A miniature ancient Egyptian coffin measuring just 44cm in length has been found to contain the youngest ever example of a human foetus to be embalmed and buried in Egyptian society.
This discovery is the only academically verified specimen to exist at only sixteen to eighteen weeks of gestation. This landmark discovery from the Fitzwilliam Museum in Cambridge, is remarkable evidence of the importance that was placed on official burial rituals in ancient Egypt, even for those lives that were lost so early on in their existence. Curators at the Fitzwilliam made the discovery, during their research for the pioneering bicentennial exhibition Death on the Nile: Uncovering the afterlife of ancient Egypt.
The tiny coffin was excavated at Giza in 1907 by the British School of Archaeology and came into the collection at the Fitzwilliam Museum the same year. It is a perfect miniature example of a wooden coffin of the ancient Egyptian ‘Late Period’ and may date to around 664-525 BC. The lid and box are both made from cedar wood. Although the coffin is deteriorated, it is clear that the wood was carefully carved on a painstakingly small scale and decorated.
This gave the curators at the Fitzwilliam the first very clear indication of the importance given to the coffin’s contents at this time in ancient Egyptian society. The diminutive wrapped package inside was carefully bound in bandages, over which molten black resin had been poured before the coffin was closed. For many years it was thought that the contents were the mummified remains of internal organs that were routinely removed during the embalming of bodies.
Examination using X-ray imaging at the Fitzwilliam Museum was inconclusive, but suggested that it may contain a small skeleton. It was therefore decided to micro CT (computed tomography) scan the tiny bundle at Cambridge University’s Department of Zoology. The cross-sectional images this produced gave the first pictures of the remains of a tiny human body held within the wrappings, which remain undisturbed.
Dr Tom Turmezei, recently Honorary Consultant Radiologist at Addenbrooke’s Hospital in Cambridge collaborated with the Fitzwilliam Museum, alongside Dr. Owen Arthurs, Academic Consultant Paediatric Radiologist at Great Ormond Street Hospital, London. The ground-breaking results were based on their extensive knowledge of CT imaging and paediatric autopsy. Five digits on both hands and feet and the long bones of the legs and arms were all clearly visible. Although the soft skull and pelvis were found to be collapsed the categorical consensus was that inside the bundle was a human foetus estimated to be of no more than eighteen weeks gestation.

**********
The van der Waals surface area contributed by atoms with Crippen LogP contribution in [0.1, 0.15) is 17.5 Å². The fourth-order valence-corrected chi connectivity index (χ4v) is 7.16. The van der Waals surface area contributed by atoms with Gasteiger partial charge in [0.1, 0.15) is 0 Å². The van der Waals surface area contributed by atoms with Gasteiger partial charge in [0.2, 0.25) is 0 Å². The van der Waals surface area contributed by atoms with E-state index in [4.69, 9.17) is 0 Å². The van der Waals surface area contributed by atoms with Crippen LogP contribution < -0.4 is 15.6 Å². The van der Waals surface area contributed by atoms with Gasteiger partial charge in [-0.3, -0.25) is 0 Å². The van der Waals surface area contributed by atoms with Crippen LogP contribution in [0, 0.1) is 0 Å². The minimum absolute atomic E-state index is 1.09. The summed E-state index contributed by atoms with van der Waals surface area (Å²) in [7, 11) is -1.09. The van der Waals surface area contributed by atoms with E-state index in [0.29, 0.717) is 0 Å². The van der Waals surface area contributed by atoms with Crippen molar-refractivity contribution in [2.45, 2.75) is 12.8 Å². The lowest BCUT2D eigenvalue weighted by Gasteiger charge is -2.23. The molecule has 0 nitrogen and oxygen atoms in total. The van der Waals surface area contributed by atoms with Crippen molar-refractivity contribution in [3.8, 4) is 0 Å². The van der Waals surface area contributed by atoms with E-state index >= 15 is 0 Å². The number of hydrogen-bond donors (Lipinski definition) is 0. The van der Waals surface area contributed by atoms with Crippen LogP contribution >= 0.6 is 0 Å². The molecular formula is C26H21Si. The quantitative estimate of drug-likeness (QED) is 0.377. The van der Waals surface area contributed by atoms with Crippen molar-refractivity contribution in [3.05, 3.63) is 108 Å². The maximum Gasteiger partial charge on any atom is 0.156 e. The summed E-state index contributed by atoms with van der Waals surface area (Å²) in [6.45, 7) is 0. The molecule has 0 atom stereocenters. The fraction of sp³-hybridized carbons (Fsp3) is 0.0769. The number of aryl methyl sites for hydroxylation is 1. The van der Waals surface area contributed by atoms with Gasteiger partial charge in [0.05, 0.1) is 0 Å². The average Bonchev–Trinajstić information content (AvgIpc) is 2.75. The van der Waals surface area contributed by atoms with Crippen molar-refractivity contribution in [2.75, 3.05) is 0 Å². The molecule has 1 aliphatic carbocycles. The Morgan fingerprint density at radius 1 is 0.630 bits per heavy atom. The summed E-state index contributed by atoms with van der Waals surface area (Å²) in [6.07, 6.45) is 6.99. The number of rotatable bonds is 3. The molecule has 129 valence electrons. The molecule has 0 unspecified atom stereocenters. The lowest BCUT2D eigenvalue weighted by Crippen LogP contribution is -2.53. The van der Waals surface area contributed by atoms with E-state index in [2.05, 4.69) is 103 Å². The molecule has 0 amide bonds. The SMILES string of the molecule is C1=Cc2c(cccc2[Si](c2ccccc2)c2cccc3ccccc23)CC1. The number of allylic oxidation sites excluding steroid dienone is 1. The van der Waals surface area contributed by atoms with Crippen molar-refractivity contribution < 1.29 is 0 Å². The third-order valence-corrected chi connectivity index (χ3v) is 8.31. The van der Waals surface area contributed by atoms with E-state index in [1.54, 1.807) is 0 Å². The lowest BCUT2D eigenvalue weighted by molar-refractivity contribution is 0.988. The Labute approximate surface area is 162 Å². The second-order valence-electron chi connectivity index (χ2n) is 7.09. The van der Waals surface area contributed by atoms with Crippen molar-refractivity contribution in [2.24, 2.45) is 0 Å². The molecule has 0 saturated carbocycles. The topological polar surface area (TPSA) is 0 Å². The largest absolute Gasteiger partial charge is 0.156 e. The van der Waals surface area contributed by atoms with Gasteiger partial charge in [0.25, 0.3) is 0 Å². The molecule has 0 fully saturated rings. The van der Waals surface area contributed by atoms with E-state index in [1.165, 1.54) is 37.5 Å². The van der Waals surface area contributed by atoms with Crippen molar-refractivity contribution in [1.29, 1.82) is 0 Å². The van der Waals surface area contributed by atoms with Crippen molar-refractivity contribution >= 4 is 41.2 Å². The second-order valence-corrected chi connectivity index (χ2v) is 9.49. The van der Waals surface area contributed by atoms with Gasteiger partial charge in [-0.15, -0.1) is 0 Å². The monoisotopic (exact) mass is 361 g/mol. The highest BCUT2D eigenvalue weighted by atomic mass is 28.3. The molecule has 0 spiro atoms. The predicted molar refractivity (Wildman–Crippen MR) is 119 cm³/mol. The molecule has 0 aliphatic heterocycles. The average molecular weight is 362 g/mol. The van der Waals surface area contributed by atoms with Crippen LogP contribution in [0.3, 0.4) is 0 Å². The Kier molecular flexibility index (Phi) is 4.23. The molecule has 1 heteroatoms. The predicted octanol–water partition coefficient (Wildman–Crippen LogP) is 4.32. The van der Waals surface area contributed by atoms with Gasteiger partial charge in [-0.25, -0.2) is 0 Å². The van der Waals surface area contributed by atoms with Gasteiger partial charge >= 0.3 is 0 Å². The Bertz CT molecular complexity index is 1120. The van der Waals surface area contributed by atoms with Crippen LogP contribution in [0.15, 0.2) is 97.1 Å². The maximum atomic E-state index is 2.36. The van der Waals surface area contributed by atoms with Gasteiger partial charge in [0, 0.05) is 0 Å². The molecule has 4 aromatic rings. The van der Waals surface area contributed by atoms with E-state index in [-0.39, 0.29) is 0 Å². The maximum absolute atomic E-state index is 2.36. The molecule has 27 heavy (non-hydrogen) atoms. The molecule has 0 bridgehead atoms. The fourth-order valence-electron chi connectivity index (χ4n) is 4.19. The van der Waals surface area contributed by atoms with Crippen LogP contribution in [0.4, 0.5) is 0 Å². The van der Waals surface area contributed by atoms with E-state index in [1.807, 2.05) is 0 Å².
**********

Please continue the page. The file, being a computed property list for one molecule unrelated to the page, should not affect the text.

It was impossible to give a gender to the specimen and it is thought that the foetus was probably the result of a miscarriage, as there were no obvious abnormalities to explain why it could not have been carried to full-term. From the micro CT scan it is noticeable that the foetus has its arms crossed over its chest.
This, coupled with the intricacy of the tiny coffin and its decoration, are clear indications of the importance and time given to this burial in Egyptian society. “CT imaging has been used successfully by the museum for several projects in recent years, but this is our most successful find so far,” Dr. Tom Turmezei explained. “The ability of CT to show the inner workings of such artefacts without causing any structural damage proved even more invaluable in this case, allowing us to review the foetus for abnormalities and attempt to age it as accurately as possible.”
Julie Dawson, Head of Conservation at the Fitzwilliam Museum said, “Using non-invasive modern technology to investigate this extraordinary archaeological find has provided us with striking evidence of how an unborn child might be viewed in ancient Egyptian society. The care taken in the preparation of this burial clearly demonstrates the value placed on life even in the first weeks of its inception.”
Tutankhamun’s tomb contained two small foetuses that had been mummified and placed in individual coffins, but these infants were both significantly more developed, at about 25 weeks and 37 weeks into gestation. Very few other examples of burials of miscarried babies have so far been identified from ancient Egypt.
The miniature coffin is currently on display as part of the exhibition Death on the Nile: Uncovering the Afterlife of ancient Egypt until 22nd May 2016 at the Fitzwilliam Museum Cambridge.
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